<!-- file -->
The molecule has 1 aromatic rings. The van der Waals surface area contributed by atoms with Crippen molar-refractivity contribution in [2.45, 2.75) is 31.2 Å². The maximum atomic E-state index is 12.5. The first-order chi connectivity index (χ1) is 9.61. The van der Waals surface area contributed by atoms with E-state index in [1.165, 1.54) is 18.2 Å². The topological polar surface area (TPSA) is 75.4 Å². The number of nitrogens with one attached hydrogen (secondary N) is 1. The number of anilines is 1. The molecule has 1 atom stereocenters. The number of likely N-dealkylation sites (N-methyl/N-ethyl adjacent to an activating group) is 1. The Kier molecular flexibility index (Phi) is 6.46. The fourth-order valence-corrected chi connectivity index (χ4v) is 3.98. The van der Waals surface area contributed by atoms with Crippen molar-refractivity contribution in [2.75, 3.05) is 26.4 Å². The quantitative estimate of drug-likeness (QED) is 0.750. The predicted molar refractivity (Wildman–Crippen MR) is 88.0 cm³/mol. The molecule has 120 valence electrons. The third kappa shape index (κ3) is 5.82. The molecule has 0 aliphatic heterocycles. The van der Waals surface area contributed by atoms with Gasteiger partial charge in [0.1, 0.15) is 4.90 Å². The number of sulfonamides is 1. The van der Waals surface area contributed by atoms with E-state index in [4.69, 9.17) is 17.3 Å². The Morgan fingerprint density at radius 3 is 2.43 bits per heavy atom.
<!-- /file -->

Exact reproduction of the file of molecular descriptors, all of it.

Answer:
The molecule has 1 aromatic rings. The van der Waals surface area contributed by atoms with Crippen molar-refractivity contribution in [2.45, 2.75) is 31.2 Å². The maximum atomic E-state index is 12.5. The first-order chi connectivity index (χ1) is 9.61. The van der Waals surface area contributed by atoms with E-state index in [1.165, 1.54) is 18.2 Å². The topological polar surface area (TPSA) is 75.4 Å². The number of nitrogens with one attached hydrogen (secondary N) is 1. The number of anilines is 1. The molecule has 1 atom stereocenters. The number of likely N-dealkylation sites (N-methyl/N-ethyl adjacent to an activating group) is 1. The Kier molecular flexibility index (Phi) is 6.46. The fourth-order valence-corrected chi connectivity index (χ4v) is 3.98. The van der Waals surface area contributed by atoms with Crippen molar-refractivity contribution in [2.75, 3.05) is 26.4 Å². The quantitative estimate of drug-likeness (QED) is 0.750. The predicted molar refractivity (Wildman–Crippen MR) is 88.0 cm³/mol. The molecule has 120 valence electrons. The third kappa shape index (κ3) is 5.82. The molecule has 0 aliphatic heterocycles. The van der Waals surface area contributed by atoms with Gasteiger partial charge in [0.1, 0.15) is 4.90 Å². The number of sulfonamides is 1. The van der Waals surface area contributed by atoms with E-state index in [4.69, 9.17) is 17.3 Å². The Morgan fingerprint density at radius 3 is 2.43 bits per heavy atom.